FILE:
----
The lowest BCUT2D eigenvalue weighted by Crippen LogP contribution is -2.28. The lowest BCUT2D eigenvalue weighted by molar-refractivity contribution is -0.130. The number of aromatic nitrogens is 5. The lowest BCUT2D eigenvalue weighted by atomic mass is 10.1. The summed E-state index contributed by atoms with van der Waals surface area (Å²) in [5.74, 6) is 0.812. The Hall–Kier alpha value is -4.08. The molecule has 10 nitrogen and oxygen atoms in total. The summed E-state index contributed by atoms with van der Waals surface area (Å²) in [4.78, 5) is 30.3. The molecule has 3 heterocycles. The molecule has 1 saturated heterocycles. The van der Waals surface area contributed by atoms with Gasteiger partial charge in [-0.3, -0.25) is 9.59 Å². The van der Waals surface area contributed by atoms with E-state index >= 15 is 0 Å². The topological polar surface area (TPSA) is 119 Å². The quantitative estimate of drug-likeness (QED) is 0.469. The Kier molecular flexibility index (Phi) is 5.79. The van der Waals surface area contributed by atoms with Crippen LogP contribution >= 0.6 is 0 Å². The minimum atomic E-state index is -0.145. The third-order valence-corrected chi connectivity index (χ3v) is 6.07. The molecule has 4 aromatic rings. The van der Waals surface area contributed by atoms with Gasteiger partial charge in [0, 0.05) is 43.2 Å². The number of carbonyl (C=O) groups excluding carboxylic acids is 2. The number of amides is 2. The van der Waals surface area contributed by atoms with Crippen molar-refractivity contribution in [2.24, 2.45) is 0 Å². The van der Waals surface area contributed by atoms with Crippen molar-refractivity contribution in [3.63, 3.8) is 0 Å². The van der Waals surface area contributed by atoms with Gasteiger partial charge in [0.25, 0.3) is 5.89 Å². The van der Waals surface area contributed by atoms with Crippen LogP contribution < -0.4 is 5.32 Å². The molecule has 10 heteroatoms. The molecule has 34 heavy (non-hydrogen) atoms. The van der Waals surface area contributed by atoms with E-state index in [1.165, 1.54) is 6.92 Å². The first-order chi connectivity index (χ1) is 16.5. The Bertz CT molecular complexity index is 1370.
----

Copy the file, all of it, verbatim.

The lowest BCUT2D eigenvalue weighted by Crippen LogP contribution is -2.28. The lowest BCUT2D eigenvalue weighted by molar-refractivity contribution is -0.130. The number of aromatic nitrogens is 5. The lowest BCUT2D eigenvalue weighted by atomic mass is 10.1. The summed E-state index contributed by atoms with van der Waals surface area (Å²) in [5.74, 6) is 0.812. The Hall–Kier alpha value is -4.08. The molecule has 10 nitrogen and oxygen atoms in total. The summed E-state index contributed by atoms with van der Waals surface area (Å²) in [4.78, 5) is 30.3. The molecule has 3 heterocycles. The molecule has 1 saturated heterocycles. The van der Waals surface area contributed by atoms with Gasteiger partial charge in [-0.3, -0.25) is 9.59 Å². The van der Waals surface area contributed by atoms with E-state index >= 15 is 0 Å². The topological polar surface area (TPSA) is 119 Å². The quantitative estimate of drug-likeness (QED) is 0.469. The Kier molecular flexibility index (Phi) is 5.79. The van der Waals surface area contributed by atoms with Crippen LogP contribution >= 0.6 is 0 Å². The minimum atomic E-state index is -0.145. The third-order valence-corrected chi connectivity index (χ3v) is 6.07. The molecule has 4 aromatic rings. The van der Waals surface area contributed by atoms with Gasteiger partial charge in [0, 0.05) is 43.2 Å². The number of carbonyl (C=O) groups excluding carboxylic acids is 2. The number of amides is 2. The van der Waals surface area contributed by atoms with Crippen molar-refractivity contribution in [2.24, 2.45) is 0 Å². The van der Waals surface area contributed by atoms with Crippen molar-refractivity contribution in [3.63, 3.8) is 0 Å². The van der Waals surface area contributed by atoms with Gasteiger partial charge in [0.25, 0.3) is 5.89 Å². The van der Waals surface area contributed by atoms with Crippen LogP contribution < -0.4 is 5.32 Å². The molecule has 10 heteroatoms. The molecule has 34 heavy (non-hydrogen) atoms. The van der Waals surface area contributed by atoms with E-state index in [1.165, 1.54) is 6.92 Å². The first-order chi connectivity index (χ1) is 16.5. The Bertz CT molecular complexity index is 1370.